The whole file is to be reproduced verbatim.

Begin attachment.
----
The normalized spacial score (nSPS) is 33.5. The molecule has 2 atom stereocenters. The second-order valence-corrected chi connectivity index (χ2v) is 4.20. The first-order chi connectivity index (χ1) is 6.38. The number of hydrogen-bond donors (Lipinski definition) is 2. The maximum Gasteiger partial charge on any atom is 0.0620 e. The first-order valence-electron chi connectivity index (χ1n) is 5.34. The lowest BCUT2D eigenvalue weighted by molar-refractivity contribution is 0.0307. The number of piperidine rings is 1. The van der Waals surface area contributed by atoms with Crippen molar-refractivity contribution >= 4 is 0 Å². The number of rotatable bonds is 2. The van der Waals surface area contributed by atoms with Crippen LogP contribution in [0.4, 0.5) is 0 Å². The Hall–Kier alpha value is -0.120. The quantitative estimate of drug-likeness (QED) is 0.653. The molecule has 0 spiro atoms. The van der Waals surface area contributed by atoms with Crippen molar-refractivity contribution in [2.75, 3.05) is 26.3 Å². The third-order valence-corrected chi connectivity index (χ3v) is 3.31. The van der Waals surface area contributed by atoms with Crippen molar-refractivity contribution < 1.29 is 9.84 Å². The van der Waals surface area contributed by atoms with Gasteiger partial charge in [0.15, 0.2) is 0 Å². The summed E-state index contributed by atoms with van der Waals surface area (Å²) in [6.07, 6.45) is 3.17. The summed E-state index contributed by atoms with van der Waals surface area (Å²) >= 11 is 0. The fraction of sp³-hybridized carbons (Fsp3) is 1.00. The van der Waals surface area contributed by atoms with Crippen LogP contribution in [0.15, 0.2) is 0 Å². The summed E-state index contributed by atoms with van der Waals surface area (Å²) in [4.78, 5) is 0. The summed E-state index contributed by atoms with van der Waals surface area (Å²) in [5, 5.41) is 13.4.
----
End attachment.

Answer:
The normalized spacial score (nSPS) is 33.5. The molecule has 2 atom stereocenters. The second-order valence-corrected chi connectivity index (χ2v) is 4.20. The first-order chi connectivity index (χ1) is 6.38. The number of hydrogen-bond donors (Lipinski definition) is 2. The maximum Gasteiger partial charge on any atom is 0.0620 e. The first-order valence-electron chi connectivity index (χ1n) is 5.34. The lowest BCUT2D eigenvalue weighted by molar-refractivity contribution is 0.0307. The number of piperidine rings is 1. The van der Waals surface area contributed by atoms with Crippen molar-refractivity contribution >= 4 is 0 Å². The number of rotatable bonds is 2. The van der Waals surface area contributed by atoms with Crippen LogP contribution in [0.4, 0.5) is 0 Å². The Hall–Kier alpha value is -0.120. The quantitative estimate of drug-likeness (QED) is 0.653. The molecule has 0 spiro atoms. The van der Waals surface area contributed by atoms with Crippen molar-refractivity contribution in [2.75, 3.05) is 26.3 Å². The third-order valence-corrected chi connectivity index (χ3v) is 3.31. The van der Waals surface area contributed by atoms with Crippen molar-refractivity contribution < 1.29 is 9.84 Å². The van der Waals surface area contributed by atoms with Gasteiger partial charge in [0.15, 0.2) is 0 Å². The summed E-state index contributed by atoms with van der Waals surface area (Å²) in [6.07, 6.45) is 3.17. The summed E-state index contributed by atoms with van der Waals surface area (Å²) >= 11 is 0. The fraction of sp³-hybridized carbons (Fsp3) is 1.00. The van der Waals surface area contributed by atoms with Crippen LogP contribution in [0.15, 0.2) is 0 Å². The summed E-state index contributed by atoms with van der Waals surface area (Å²) in [4.78, 5) is 0. The summed E-state index contributed by atoms with van der Waals surface area (Å²) in [5, 5.41) is 13.4.